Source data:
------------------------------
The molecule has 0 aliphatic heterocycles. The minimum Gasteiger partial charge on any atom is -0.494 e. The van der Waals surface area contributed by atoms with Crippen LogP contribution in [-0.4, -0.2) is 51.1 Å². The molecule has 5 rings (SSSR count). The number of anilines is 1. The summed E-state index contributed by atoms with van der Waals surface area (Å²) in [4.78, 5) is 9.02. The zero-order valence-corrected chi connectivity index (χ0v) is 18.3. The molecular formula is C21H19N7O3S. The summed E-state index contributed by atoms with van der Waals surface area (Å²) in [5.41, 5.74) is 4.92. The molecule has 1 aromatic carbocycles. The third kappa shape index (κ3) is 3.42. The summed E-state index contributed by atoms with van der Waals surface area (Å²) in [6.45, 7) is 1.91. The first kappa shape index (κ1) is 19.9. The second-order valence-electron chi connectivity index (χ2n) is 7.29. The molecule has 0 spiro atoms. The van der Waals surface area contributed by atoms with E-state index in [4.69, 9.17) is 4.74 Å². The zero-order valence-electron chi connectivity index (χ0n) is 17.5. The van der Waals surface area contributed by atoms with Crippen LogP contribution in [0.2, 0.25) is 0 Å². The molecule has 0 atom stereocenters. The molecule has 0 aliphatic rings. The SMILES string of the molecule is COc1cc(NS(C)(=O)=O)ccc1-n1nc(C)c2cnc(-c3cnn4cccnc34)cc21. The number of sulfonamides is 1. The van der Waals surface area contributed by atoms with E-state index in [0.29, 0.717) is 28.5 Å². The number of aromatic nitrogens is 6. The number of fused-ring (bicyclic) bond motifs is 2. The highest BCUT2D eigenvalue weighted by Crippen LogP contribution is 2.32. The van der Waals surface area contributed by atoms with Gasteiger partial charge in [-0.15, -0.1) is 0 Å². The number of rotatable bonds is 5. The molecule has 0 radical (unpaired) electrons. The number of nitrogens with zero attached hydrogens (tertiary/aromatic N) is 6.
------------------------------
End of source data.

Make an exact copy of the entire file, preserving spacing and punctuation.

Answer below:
The molecule has 0 aliphatic heterocycles. The minimum Gasteiger partial charge on any atom is -0.494 e. The van der Waals surface area contributed by atoms with Crippen LogP contribution in [-0.4, -0.2) is 51.1 Å². The molecule has 5 rings (SSSR count). The number of anilines is 1. The summed E-state index contributed by atoms with van der Waals surface area (Å²) in [4.78, 5) is 9.02. The zero-order valence-corrected chi connectivity index (χ0v) is 18.3. The molecular formula is C21H19N7O3S. The summed E-state index contributed by atoms with van der Waals surface area (Å²) in [5.41, 5.74) is 4.92. The molecule has 1 aromatic carbocycles. The third kappa shape index (κ3) is 3.42. The summed E-state index contributed by atoms with van der Waals surface area (Å²) in [6.45, 7) is 1.91. The first kappa shape index (κ1) is 19.9. The second-order valence-electron chi connectivity index (χ2n) is 7.29. The molecule has 0 spiro atoms. The van der Waals surface area contributed by atoms with E-state index in [4.69, 9.17) is 4.74 Å². The zero-order valence-electron chi connectivity index (χ0n) is 17.5. The van der Waals surface area contributed by atoms with Crippen LogP contribution in [0.2, 0.25) is 0 Å². The molecule has 0 atom stereocenters. The molecule has 0 aliphatic rings. The SMILES string of the molecule is COc1cc(NS(C)(=O)=O)ccc1-n1nc(C)c2cnc(-c3cnn4cccnc34)cc21. The number of sulfonamides is 1. The van der Waals surface area contributed by atoms with E-state index in [0.29, 0.717) is 28.5 Å². The number of aromatic nitrogens is 6. The number of fused-ring (bicyclic) bond motifs is 2. The highest BCUT2D eigenvalue weighted by Crippen LogP contribution is 2.32. The van der Waals surface area contributed by atoms with Gasteiger partial charge in [-0.15, -0.1) is 0 Å². The number of rotatable bonds is 5. The molecule has 0 radical (unpaired) electrons. The number of nitrogens with zero attached hydrogens (tertiary/aromatic N) is 6.